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Saturday, June 12, 2010

I Love Time Outs! And They Aren’t Just for Kids

I never dreamed I would be the type of mom that issues time outs. Before my son came along, I thought I would be able to handle any wrongdoing by my children the old fashioned way. They would follow my every direction and I believed with my no nonsense, authoritative type of parenting they would never give me any trouble.

Can you believe I even thought that way?! How hilarious.

Now that reality has set in, I realize things aren’t that simple. While I do exert some sense of authority and do demand a certain level of cooperation, I am nowhere near the type of prison warden I thought I would be.

My son is considered well behaved by others. At least so far. One of the nicest compliments you can give a parent is to say their children are well behaved and a pleasure to be around. I sure hope I continue to hear that. It makes you feel you are being validated for a hard job well done.

My son does have his moments however, especially at home. What I have found to be very helpful in getting him to either do something I would like him to do or stop doing something I do not want him to do is the method of counting to 3 and then using time out as the punishment. The length of time out is 1 minute for every year of age.

When I first heard parents doing this years ago, I rolled my eyes and muttered, “Yeah, right.” I remember thinking what kind of discipline is this? I felt like lecturing them about how “real” parents do it. Even though I wasn’t one, I had in my head how I thought that this method of counting and time outs was a joke and would never work. Well, I’m here to tell you that it can work very well if done properly.

There is a video out there called,
“1,2,3 Magic”. I recommend you watch it. They have managed to take this concept and simplify it. Sometimes when teaching, which is what this is, the best method is the simplest. The children learn very quickly that they are given warnings, and then the consequence is always the same when the warnings aren’t heeded.

My son usually will start to cooperate if I start counting and will do so by the count of 1 or 2. On occasion he will take it to 3 and will end up then in time out. He has learned over time that if he is in time out for not doing something I told him to do, he does the time out and still has to do the chore I originally asked him to do. He is learning it is easier to comply and just do what I ask. Again, he occasionally tests me and is always offered the same consequence.

As in any teaching method, consistency and simplicity are the keys. Because my son understands this simple strategy, he knows what the consequence is for not complying and he knows the punishment is always the same. He can relax in the knowing what to expect. What’s nice about this concept is you can continue to use it as they get older and adapt the consequences as the child changes and matures.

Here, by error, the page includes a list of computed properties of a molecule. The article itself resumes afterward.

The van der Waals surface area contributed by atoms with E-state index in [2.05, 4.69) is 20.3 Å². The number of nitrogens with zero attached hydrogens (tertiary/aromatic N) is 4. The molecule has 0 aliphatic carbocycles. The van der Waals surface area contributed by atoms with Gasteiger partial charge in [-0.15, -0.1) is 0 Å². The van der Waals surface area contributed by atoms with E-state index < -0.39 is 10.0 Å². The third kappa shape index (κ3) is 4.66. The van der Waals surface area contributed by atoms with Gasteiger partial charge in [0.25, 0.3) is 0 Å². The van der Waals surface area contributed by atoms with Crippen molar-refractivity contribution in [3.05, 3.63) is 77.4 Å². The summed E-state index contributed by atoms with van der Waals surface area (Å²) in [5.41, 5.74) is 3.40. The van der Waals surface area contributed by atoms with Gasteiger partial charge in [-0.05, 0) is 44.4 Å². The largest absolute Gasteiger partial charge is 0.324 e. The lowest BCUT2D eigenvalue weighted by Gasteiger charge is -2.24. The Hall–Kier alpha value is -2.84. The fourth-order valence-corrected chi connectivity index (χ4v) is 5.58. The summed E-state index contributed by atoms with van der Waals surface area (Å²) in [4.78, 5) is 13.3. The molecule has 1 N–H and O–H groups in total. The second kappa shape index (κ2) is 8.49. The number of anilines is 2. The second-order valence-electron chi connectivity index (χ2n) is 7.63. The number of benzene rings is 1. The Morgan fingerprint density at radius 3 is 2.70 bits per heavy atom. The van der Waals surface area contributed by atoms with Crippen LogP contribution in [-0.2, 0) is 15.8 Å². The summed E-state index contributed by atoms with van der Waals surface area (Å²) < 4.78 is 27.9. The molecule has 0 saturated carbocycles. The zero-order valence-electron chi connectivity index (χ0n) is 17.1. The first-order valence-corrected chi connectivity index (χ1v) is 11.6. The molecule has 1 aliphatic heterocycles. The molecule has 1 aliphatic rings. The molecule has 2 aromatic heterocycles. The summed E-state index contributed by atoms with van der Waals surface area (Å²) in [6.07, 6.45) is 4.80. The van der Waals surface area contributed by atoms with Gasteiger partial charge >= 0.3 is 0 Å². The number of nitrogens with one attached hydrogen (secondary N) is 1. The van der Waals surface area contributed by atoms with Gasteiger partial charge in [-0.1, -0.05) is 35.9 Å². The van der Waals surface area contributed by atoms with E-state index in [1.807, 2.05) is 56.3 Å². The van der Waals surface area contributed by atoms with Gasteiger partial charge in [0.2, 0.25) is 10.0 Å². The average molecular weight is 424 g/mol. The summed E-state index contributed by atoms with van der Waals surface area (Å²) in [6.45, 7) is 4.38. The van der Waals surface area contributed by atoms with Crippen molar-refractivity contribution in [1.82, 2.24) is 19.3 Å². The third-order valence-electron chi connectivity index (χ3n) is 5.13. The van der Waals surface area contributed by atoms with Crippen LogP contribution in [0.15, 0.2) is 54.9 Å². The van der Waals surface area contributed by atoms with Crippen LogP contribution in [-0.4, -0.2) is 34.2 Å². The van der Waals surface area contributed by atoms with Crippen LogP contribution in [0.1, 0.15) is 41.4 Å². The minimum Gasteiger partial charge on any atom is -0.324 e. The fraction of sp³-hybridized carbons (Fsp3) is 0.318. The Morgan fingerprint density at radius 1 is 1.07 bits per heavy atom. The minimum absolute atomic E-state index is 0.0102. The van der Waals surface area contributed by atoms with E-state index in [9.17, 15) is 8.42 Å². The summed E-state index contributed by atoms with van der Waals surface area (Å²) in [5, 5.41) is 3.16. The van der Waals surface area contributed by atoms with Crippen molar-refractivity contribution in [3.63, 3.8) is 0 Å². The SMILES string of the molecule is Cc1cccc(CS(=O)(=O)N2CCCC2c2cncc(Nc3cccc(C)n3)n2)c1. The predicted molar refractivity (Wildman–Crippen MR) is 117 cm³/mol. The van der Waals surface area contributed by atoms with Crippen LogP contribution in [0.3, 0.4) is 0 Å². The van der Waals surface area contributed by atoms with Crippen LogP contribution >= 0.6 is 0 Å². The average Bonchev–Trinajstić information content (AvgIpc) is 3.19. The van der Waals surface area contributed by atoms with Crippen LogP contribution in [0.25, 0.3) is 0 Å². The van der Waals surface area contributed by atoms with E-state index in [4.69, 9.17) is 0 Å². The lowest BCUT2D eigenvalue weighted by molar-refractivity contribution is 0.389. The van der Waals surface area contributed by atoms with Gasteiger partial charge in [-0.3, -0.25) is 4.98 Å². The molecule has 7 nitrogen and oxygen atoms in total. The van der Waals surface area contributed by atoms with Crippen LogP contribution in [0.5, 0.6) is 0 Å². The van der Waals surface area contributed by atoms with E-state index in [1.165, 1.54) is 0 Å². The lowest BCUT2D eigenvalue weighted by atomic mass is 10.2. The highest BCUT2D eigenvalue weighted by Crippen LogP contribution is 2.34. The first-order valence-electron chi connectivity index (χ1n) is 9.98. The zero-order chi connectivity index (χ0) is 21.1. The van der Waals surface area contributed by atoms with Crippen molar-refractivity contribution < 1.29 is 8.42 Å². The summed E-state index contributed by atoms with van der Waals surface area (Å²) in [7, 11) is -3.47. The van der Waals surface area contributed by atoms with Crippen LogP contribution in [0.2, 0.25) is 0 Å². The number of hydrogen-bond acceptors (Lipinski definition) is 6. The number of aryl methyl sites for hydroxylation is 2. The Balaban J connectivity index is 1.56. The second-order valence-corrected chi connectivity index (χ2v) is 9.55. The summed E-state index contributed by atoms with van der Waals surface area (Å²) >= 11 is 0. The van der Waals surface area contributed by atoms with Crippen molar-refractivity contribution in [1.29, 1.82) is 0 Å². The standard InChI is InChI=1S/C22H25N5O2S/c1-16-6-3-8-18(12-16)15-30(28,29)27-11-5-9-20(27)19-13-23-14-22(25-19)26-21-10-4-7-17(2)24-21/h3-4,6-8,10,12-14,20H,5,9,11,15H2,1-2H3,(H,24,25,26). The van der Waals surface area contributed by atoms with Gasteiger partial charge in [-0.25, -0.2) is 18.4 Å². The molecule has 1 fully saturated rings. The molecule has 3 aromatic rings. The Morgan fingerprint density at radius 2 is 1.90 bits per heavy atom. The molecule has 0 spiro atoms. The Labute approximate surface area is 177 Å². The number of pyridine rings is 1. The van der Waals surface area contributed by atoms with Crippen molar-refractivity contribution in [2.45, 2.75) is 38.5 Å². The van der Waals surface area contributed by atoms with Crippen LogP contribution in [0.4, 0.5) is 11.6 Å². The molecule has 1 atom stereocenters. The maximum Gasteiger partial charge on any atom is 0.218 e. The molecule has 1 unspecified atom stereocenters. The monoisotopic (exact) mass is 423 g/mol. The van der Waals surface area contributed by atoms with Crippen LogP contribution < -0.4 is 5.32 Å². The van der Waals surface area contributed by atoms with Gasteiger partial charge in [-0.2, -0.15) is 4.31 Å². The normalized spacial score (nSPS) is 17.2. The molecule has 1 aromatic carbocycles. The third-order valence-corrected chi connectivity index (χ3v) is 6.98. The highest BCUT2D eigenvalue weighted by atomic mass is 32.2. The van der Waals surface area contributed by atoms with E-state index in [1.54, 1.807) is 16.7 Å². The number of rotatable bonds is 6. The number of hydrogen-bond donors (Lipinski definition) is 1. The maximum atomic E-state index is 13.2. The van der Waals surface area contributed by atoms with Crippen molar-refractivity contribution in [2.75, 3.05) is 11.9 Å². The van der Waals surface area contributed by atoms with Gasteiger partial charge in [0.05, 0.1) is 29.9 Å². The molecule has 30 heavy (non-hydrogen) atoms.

Though we sometimes still have our setbacks, his tantrums are less frequent than others’ I believe and often times are shorter when he does have them. But, being the toddler that he is, there are still times where my patience has been pushed to the brink.

A toddler has many jobs in this world. He is learning so many new things and learning how to push the boundaries is one of them. They are supposed to! That’s how they learn. Unfortunately though, that pushing the boundaries thing can really wear on you. Though I sometimes screw up and end up not following my own advice, I have found that when things reach the boiling point that the timeout I send him to is really a time out for me. Those 2 minutes will allow me time to cool down and collect myself so the problem at hand can be corrected more sanely. The great part is, the older they get the longer the time out is!

When things get really bad, which thankfully isn’t too often, I look at my husband and say, “Momma needs a time out.” That is his cue to take over and let me have about 15 minutes or so to myself where I can go exercise really hard, meditate or lock myself in the bathroom and just paint my nails if that is what I want to do. As the primary caregiver who is on call 24/7 I sometimes need these short time out breaks to gather back in my sanity. If I don’t then I am a ticking time bomb and if I explode I will end up causing more damage in the long run.

When I don’t have anyone around to help me that is when I use other distractions like a video, play dough, coloring, etc. Whatever works. Try and have in the back of your mind what you know works as a great distraction and pull it out of your arsenal when you see the mushroom cloud starting to build in your head.

I am teaching my son about life. He is closely watching and picking up on how I handle things thrown at me. He is monitoring my reaction to when he does something wrong, when I get overwhelmed with stress, even how I handle my own tantrums is being observed. He is watching literally every move I make.

My job that I am privileged to have, is to show him there are consequences in life for doing wrong and rewards for doing right. I prefer to reward the right behavior whenever I see it and often and calmly handle the bad behavior with predictability and without anger if I can.

Again, give “1,2,3 Magic” a try and keep an open mind when you research it. Give it a try, it couldn’t hurt any. I wish you all the luck in your teachings.

For the DVD
1-2-3 Magic (DVD): Managing Difficult Behavior in Children 2-12
For the book
1-2-3 Magic: Effective Discipline for Children 2-12

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